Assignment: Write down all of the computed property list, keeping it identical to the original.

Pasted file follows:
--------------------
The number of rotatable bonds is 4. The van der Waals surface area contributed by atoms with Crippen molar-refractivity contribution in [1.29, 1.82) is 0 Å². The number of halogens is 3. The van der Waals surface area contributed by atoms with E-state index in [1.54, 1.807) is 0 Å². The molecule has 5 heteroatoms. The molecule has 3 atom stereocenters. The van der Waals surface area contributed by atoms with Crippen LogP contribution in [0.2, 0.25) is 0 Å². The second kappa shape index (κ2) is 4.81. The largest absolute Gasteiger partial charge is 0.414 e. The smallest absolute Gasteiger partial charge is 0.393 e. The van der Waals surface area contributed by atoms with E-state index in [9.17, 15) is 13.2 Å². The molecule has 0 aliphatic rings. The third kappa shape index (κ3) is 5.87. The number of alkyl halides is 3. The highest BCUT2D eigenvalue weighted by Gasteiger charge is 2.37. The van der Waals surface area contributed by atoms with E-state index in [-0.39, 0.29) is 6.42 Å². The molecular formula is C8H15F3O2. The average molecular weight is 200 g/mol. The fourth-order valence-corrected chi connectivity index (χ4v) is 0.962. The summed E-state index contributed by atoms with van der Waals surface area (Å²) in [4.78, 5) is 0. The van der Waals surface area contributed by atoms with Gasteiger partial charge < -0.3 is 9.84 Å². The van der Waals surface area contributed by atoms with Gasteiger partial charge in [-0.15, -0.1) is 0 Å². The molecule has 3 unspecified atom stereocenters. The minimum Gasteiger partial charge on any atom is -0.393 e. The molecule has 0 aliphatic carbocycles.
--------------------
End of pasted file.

The number of rotatable bonds is 4. The van der Waals surface area contributed by atoms with Crippen molar-refractivity contribution in [1.29, 1.82) is 0 Å². The number of halogens is 3. The van der Waals surface area contributed by atoms with E-state index in [1.54, 1.807) is 0 Å². The molecule has 5 heteroatoms. The molecule has 3 atom stereocenters. The van der Waals surface area contributed by atoms with Crippen LogP contribution in [0.2, 0.25) is 0 Å². The second kappa shape index (κ2) is 4.81. The largest absolute Gasteiger partial charge is 0.414 e. The smallest absolute Gasteiger partial charge is 0.393 e. The van der Waals surface area contributed by atoms with E-state index in [9.17, 15) is 13.2 Å². The molecule has 0 aliphatic rings. The third kappa shape index (κ3) is 5.87. The number of alkyl halides is 3. The highest BCUT2D eigenvalue weighted by Gasteiger charge is 2.37. The van der Waals surface area contributed by atoms with E-state index in [-0.39, 0.29) is 6.42 Å². The molecular formula is C8H15F3O2. The average molecular weight is 200 g/mol. The fourth-order valence-corrected chi connectivity index (χ4v) is 0.962. The summed E-state index contributed by atoms with van der Waals surface area (Å²) in [4.78, 5) is 0. The van der Waals surface area contributed by atoms with Gasteiger partial charge < -0.3 is 9.84 Å². The van der Waals surface area contributed by atoms with Gasteiger partial charge in [-0.15, -0.1) is 0 Å². The molecule has 3 unspecified atom stereocenters. The minimum Gasteiger partial charge on any atom is -0.393 e. The molecule has 0 aliphatic carbocycles.